Ahead of a big presentation from Formula 1's new owners Liberty Media about the future direction of the sport, teams have been busy wondering what the announcement will bring.
According to media reports, it will present its 2021 engine regulations on October 31. Until then no one is quite sure what Liberty has planned - but that doesn't stop the paddock from gossiping.
"For me personally, with a white sheet of paper I would have a twelve cylinder engine," Red Bull motorsport consultant Dr Helmut Marko told to Speed Week. "With the sound and the power that the fans want."
Marko is unlikely to get his wish. It's thought that Liberty will go for a midway approach consisting of a V6 engine, two turbochargers, and MGU-K and MGU-H technology.
That didn't go down well with four-time world champion Sebastian Vettel, however.
"Downsizing is the way the world has gone," Vettel admitted in an interview with Playboy magazine. "But with our focus on the sport and the show we would be better advised against this trend.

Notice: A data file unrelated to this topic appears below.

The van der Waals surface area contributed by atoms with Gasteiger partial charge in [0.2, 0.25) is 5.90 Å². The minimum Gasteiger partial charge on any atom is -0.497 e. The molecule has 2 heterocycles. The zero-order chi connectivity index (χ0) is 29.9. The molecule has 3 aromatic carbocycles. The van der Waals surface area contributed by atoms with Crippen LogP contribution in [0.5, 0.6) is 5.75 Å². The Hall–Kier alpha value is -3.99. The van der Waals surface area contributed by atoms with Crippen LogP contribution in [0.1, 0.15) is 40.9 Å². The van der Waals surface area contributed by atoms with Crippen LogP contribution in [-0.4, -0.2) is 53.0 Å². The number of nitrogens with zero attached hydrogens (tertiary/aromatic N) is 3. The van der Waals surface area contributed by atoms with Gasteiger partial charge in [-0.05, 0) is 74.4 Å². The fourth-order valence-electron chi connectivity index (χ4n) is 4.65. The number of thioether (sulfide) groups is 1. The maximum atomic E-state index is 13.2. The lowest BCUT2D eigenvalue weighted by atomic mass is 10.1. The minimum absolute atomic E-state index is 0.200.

"These days the cars are no longer so loud," he complained. "I believe this is not only not good for the spectators, but for us drivers as well."
More urgently, Marko wants to see more companies involved in the supply of power units to the Formula 1 team.
Red Bull has suffered from being unable to find an engine provider able to match the power and reliability of those made by Mercedes and Red Bull.
The team recently announced it was splitting with its current engine provider Renault after 2018. However it's unclear where else they can go to for 2019 engines. Currently the only alternative is Honda, which has its own problems at present.
"This current dependency is unacceptable to us," Marko stated. "We cannot get the engine power that Mercedes and Ferrari have."
And he added that the sport's focus on technology with its complex hybrid energy recovery systems risked alienating fans and marginalising the sport.
"Formula 1 must become consumer rather than technology-friendly," he insisted. "People buy the iPhone because it's easy to use,. Not because they want to know the technology inside it."
Germany's Auto Motor und Sport reports that Liberty intends the next generation of engines to be cheaper and simpler. They will probably consist of a range of standardised parts to cut costs and reduce complexity.
Liberty is also thought to be considering the introduction of a budget cap, to be brought in as early as 2019. The controversial F1 Commission and Strategy Group are also likely to be scrapped.
It will be the first big review of the sport's rules since Bernie Ecclestone was ousted as the sport's CEO.